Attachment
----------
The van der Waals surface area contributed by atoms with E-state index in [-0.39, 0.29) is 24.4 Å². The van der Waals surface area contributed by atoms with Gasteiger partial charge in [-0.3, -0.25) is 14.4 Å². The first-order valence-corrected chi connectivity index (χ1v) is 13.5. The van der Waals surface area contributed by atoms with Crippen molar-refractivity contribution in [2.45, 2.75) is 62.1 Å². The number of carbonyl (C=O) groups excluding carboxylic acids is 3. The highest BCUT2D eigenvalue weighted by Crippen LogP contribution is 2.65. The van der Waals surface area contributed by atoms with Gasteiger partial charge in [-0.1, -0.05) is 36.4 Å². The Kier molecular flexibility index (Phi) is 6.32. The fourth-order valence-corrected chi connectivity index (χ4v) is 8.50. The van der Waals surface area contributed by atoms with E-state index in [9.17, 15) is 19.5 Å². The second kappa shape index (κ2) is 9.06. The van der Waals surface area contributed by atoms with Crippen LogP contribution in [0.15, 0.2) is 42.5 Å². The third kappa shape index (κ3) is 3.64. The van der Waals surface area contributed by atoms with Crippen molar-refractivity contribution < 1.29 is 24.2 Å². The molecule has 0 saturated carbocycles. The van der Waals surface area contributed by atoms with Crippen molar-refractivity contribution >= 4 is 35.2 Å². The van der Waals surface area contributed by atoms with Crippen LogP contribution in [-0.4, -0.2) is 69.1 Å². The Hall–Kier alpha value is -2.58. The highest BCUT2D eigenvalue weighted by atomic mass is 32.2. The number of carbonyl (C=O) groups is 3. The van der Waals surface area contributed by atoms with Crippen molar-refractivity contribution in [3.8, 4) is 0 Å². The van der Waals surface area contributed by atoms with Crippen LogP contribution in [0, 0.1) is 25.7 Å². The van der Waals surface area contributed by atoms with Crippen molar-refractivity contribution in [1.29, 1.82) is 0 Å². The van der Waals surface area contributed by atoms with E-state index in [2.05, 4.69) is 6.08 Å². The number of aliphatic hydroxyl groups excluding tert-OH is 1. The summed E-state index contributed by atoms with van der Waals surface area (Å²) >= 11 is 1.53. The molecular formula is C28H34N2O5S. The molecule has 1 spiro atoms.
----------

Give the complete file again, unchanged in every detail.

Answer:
The van der Waals surface area contributed by atoms with E-state index in [-0.39, 0.29) is 24.4 Å². The van der Waals surface area contributed by atoms with Gasteiger partial charge in [-0.3, -0.25) is 14.4 Å². The first-order valence-corrected chi connectivity index (χ1v) is 13.5. The van der Waals surface area contributed by atoms with Crippen molar-refractivity contribution in [2.45, 2.75) is 62.1 Å². The number of carbonyl (C=O) groups excluding carboxylic acids is 3. The highest BCUT2D eigenvalue weighted by Crippen LogP contribution is 2.65. The van der Waals surface area contributed by atoms with Gasteiger partial charge in [-0.1, -0.05) is 36.4 Å². The Kier molecular flexibility index (Phi) is 6.32. The fourth-order valence-corrected chi connectivity index (χ4v) is 8.50. The van der Waals surface area contributed by atoms with E-state index in [9.17, 15) is 19.5 Å². The second kappa shape index (κ2) is 9.06. The van der Waals surface area contributed by atoms with Crippen LogP contribution in [0.15, 0.2) is 42.5 Å². The third kappa shape index (κ3) is 3.64. The van der Waals surface area contributed by atoms with Crippen molar-refractivity contribution < 1.29 is 24.2 Å². The molecule has 0 saturated carbocycles. The van der Waals surface area contributed by atoms with Crippen molar-refractivity contribution >= 4 is 35.2 Å². The van der Waals surface area contributed by atoms with Crippen LogP contribution in [-0.4, -0.2) is 69.1 Å². The Hall–Kier alpha value is -2.58. The highest BCUT2D eigenvalue weighted by atomic mass is 32.2. The number of carbonyl (C=O) groups is 3. The van der Waals surface area contributed by atoms with Crippen molar-refractivity contribution in [3.8, 4) is 0 Å². The van der Waals surface area contributed by atoms with Crippen LogP contribution in [0, 0.1) is 25.7 Å². The van der Waals surface area contributed by atoms with Crippen molar-refractivity contribution in [1.29, 1.82) is 0 Å². The van der Waals surface area contributed by atoms with E-state index in [2.05, 4.69) is 6.08 Å². The number of aliphatic hydroxyl groups excluding tert-OH is 1. The summed E-state index contributed by atoms with van der Waals surface area (Å²) >= 11 is 1.53. The molecular formula is C28H34N2O5S. The molecule has 1 spiro atoms.